- Narrowing the pool of candidates to a manageable number. A smaller number of candidates allows for deeper, more informative conversations with those candidates.
- Communicating with candidates the search team chooses not to interview. Informing candidates that they are no longer in consideration frees them up to make good choices about other search opportunities.
- Sending additional information on the position, church, and community to candidates the search team plans to interview. Transparency breeds trust.
- After reading the profiles and/or resumes, whom do we want to learn more about?
- What do we want to make sure continuing candidates understand about our congregation, the position, and/or the process?
- Making clearance calls to ensure candidates are still available and interested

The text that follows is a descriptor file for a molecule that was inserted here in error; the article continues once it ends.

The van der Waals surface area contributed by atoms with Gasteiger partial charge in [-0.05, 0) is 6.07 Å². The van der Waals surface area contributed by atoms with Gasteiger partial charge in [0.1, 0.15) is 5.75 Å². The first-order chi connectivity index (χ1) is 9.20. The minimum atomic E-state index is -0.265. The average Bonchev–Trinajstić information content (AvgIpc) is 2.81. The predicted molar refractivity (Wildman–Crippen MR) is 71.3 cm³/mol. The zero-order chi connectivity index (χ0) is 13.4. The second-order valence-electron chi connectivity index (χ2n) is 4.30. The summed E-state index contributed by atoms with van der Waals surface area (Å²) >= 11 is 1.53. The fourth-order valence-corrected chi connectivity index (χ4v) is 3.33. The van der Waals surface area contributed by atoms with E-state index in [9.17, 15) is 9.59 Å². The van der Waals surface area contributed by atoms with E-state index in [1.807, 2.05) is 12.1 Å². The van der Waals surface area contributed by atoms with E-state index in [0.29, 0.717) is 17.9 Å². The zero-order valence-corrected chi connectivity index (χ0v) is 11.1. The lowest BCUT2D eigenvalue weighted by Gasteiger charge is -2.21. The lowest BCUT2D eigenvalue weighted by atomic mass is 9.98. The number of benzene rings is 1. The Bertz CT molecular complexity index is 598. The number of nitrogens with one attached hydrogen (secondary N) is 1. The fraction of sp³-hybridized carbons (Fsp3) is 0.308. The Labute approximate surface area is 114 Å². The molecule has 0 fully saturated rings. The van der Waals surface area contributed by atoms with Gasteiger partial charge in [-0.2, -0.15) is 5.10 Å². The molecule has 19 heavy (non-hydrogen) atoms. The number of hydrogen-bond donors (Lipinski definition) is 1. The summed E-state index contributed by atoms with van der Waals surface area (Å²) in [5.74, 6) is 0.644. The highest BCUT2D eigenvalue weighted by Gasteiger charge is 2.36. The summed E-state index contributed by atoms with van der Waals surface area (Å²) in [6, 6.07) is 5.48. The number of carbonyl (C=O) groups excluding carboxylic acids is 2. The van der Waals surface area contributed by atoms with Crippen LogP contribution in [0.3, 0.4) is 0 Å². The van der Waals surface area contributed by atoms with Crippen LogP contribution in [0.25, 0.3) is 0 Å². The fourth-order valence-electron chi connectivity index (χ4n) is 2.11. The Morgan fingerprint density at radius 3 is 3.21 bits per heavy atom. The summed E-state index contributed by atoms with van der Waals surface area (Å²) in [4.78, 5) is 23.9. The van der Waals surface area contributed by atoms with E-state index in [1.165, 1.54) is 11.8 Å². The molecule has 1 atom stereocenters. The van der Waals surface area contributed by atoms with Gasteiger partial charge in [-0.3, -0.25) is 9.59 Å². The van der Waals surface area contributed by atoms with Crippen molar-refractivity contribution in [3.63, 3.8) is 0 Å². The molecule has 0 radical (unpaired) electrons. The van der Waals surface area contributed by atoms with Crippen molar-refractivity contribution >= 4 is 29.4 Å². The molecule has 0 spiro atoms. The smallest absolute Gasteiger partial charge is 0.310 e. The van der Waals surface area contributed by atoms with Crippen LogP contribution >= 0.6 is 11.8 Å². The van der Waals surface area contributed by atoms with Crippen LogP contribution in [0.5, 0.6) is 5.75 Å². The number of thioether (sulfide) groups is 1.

- Refraining from requesting additional information from candidates that is out of proportion with the search team’s investment in them (e.g., multi-page questionnaires)
- Naming the difference between a candidate that would stretch the congregation and one that might break it
From the candidate's perspective
- Anxiety and/or anticipation in the wait to hear if the candidate will be invited to meet with the search team by phone or internet or in person.
- Aggravation if the search team asks for additional materials that will be time-intensive to write or gather without any indication of team’s level of investment.
- Frustration if references get the opportunity to talk with the search team before the candidate.
Are we ready for the next stage?
- The search team has set up interviews with candidates it wants to know more about.
- The search team has sent additional information to these candidates about the congregation, position, and preparation requested for interviews.
- The search team has communicated with all other candidates to release them from the process.
- The search team has updated the congregation on the search’s progress.
Go to next stage →